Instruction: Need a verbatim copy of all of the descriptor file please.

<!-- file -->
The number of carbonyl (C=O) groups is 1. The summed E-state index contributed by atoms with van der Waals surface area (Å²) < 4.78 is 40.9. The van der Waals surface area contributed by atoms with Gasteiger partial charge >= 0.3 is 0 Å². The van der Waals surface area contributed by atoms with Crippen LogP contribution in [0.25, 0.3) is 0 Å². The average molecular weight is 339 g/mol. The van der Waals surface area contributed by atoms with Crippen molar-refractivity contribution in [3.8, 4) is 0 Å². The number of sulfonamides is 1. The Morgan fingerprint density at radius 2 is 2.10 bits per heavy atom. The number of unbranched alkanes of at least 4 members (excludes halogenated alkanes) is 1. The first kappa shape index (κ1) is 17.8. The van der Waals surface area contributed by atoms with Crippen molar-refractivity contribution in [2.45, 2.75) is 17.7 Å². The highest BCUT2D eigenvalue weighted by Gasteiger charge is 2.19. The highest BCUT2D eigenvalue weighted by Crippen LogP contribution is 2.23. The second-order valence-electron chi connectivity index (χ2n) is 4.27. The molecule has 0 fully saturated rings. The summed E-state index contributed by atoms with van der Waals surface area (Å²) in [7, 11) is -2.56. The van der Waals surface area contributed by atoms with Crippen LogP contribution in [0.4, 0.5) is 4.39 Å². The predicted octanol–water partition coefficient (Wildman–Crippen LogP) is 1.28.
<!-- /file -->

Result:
The number of carbonyl (C=O) groups is 1. The summed E-state index contributed by atoms with van der Waals surface area (Å²) < 4.78 is 40.9. The van der Waals surface area contributed by atoms with Gasteiger partial charge >= 0.3 is 0 Å². The van der Waals surface area contributed by atoms with Crippen LogP contribution in [0.25, 0.3) is 0 Å². The average molecular weight is 339 g/mol. The van der Waals surface area contributed by atoms with Crippen molar-refractivity contribution in [3.8, 4) is 0 Å². The number of sulfonamides is 1. The Morgan fingerprint density at radius 2 is 2.10 bits per heavy atom. The number of unbranched alkanes of at least 4 members (excludes halogenated alkanes) is 1. The first kappa shape index (κ1) is 17.8. The van der Waals surface area contributed by atoms with Crippen molar-refractivity contribution in [2.45, 2.75) is 17.7 Å². The highest BCUT2D eigenvalue weighted by Gasteiger charge is 2.19. The highest BCUT2D eigenvalue weighted by Crippen LogP contribution is 2.23. The second-order valence-electron chi connectivity index (χ2n) is 4.27. The molecule has 0 fully saturated rings. The summed E-state index contributed by atoms with van der Waals surface area (Å²) in [7, 11) is -2.56. The van der Waals surface area contributed by atoms with Crippen LogP contribution in [0.4, 0.5) is 4.39 Å². The predicted octanol–water partition coefficient (Wildman–Crippen LogP) is 1.28.